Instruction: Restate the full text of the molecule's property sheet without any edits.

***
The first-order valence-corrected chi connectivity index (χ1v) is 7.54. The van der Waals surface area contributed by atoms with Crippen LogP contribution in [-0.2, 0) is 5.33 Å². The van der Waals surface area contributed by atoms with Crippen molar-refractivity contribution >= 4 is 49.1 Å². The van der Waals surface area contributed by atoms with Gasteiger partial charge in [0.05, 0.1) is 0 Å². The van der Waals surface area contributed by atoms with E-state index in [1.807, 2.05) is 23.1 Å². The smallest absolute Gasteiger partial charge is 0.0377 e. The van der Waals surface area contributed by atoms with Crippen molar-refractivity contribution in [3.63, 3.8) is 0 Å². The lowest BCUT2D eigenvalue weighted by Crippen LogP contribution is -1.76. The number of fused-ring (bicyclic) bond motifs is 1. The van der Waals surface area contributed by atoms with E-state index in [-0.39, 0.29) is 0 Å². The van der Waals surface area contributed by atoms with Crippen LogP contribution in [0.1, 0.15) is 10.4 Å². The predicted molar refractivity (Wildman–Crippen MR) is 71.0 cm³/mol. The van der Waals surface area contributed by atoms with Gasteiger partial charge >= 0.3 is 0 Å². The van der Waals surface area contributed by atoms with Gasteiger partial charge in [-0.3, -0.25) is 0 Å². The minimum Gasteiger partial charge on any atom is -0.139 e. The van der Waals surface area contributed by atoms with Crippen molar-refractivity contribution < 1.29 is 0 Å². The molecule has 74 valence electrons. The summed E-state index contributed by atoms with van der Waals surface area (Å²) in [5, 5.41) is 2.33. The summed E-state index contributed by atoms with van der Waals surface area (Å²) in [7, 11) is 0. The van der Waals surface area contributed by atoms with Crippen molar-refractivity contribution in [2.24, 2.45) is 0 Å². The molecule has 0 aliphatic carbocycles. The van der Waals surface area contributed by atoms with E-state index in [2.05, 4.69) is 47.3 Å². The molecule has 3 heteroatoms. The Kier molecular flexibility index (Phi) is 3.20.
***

The first-order valence-corrected chi connectivity index (χ1v) is 7.54. The van der Waals surface area contributed by atoms with Crippen LogP contribution in [-0.2, 0) is 5.33 Å². The van der Waals surface area contributed by atoms with Crippen molar-refractivity contribution >= 4 is 49.1 Å². The van der Waals surface area contributed by atoms with Gasteiger partial charge in [0.05, 0.1) is 0 Å². The van der Waals surface area contributed by atoms with E-state index in [1.807, 2.05) is 23.1 Å². The smallest absolute Gasteiger partial charge is 0.0377 e. The van der Waals surface area contributed by atoms with Crippen molar-refractivity contribution in [3.63, 3.8) is 0 Å². The lowest BCUT2D eigenvalue weighted by Crippen LogP contribution is -1.76. The number of fused-ring (bicyclic) bond motifs is 1. The van der Waals surface area contributed by atoms with E-state index in [-0.39, 0.29) is 0 Å². The van der Waals surface area contributed by atoms with Crippen LogP contribution in [0.1, 0.15) is 10.4 Å². The predicted molar refractivity (Wildman–Crippen MR) is 71.0 cm³/mol. The van der Waals surface area contributed by atoms with Gasteiger partial charge >= 0.3 is 0 Å². The van der Waals surface area contributed by atoms with Gasteiger partial charge in [-0.3, -0.25) is 0 Å². The minimum Gasteiger partial charge on any atom is -0.139 e. The van der Waals surface area contributed by atoms with Crippen molar-refractivity contribution < 1.29 is 0 Å². The molecule has 74 valence electrons. The summed E-state index contributed by atoms with van der Waals surface area (Å²) in [5, 5.41) is 2.33. The summed E-state index contributed by atoms with van der Waals surface area (Å²) in [7, 11) is 0. The van der Waals surface area contributed by atoms with Crippen molar-refractivity contribution in [2.24, 2.45) is 0 Å². The molecule has 0 aliphatic carbocycles. The van der Waals surface area contributed by atoms with E-state index in [2.05, 4.69) is 47.3 Å². The molecule has 3 heteroatoms. The Kier molecular flexibility index (Phi) is 3.20.